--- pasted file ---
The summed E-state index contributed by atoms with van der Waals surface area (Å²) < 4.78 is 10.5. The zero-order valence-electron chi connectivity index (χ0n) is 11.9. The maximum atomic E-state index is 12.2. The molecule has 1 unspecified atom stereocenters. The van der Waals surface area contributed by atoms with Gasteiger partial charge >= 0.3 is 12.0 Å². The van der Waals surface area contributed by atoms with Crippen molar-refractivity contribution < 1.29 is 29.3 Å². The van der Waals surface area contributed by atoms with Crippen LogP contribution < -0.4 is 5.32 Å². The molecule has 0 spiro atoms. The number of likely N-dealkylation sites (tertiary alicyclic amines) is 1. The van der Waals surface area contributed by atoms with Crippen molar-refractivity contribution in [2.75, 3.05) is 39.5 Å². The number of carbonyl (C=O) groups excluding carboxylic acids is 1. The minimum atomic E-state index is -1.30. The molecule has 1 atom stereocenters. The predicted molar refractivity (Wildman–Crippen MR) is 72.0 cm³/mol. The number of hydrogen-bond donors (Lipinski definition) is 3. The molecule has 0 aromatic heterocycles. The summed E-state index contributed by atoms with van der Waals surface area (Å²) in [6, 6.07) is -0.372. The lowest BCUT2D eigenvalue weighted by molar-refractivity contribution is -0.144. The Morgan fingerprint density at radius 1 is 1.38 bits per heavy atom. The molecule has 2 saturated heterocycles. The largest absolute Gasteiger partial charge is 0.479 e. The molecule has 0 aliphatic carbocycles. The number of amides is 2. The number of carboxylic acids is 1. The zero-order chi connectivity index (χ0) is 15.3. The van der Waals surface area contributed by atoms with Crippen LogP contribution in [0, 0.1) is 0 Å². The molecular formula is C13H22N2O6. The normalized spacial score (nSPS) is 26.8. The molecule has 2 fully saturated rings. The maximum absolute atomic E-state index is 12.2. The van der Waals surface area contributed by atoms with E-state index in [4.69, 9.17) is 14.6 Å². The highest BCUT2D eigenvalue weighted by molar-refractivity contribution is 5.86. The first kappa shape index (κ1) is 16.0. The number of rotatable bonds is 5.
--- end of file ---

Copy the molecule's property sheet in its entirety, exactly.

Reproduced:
The summed E-state index contributed by atoms with van der Waals surface area (Å²) < 4.78 is 10.5. The zero-order valence-electron chi connectivity index (χ0n) is 11.9. The maximum atomic E-state index is 12.2. The molecule has 1 unspecified atom stereocenters. The van der Waals surface area contributed by atoms with Gasteiger partial charge >= 0.3 is 12.0 Å². The van der Waals surface area contributed by atoms with Crippen molar-refractivity contribution < 1.29 is 29.3 Å². The van der Waals surface area contributed by atoms with Crippen LogP contribution < -0.4 is 5.32 Å². The molecule has 0 spiro atoms. The number of likely N-dealkylation sites (tertiary alicyclic amines) is 1. The van der Waals surface area contributed by atoms with Crippen molar-refractivity contribution in [2.75, 3.05) is 39.5 Å². The number of carbonyl (C=O) groups excluding carboxylic acids is 1. The minimum atomic E-state index is -1.30. The molecule has 1 atom stereocenters. The predicted molar refractivity (Wildman–Crippen MR) is 72.0 cm³/mol. The number of hydrogen-bond donors (Lipinski definition) is 3. The molecule has 0 aromatic heterocycles. The summed E-state index contributed by atoms with van der Waals surface area (Å²) in [6, 6.07) is -0.372. The lowest BCUT2D eigenvalue weighted by molar-refractivity contribution is -0.144. The Morgan fingerprint density at radius 1 is 1.38 bits per heavy atom. The molecule has 2 saturated heterocycles. The largest absolute Gasteiger partial charge is 0.479 e. The molecule has 0 aliphatic carbocycles. The number of amides is 2. The number of carboxylic acids is 1. The zero-order chi connectivity index (χ0) is 15.3. The van der Waals surface area contributed by atoms with Crippen LogP contribution in [0, 0.1) is 0 Å². The molecular formula is C13H22N2O6. The normalized spacial score (nSPS) is 26.8. The molecule has 2 fully saturated rings. The maximum absolute atomic E-state index is 12.2. The van der Waals surface area contributed by atoms with E-state index in [4.69, 9.17) is 14.6 Å². The highest BCUT2D eigenvalue weighted by molar-refractivity contribution is 5.86. The first kappa shape index (κ1) is 16.0. The number of rotatable bonds is 5.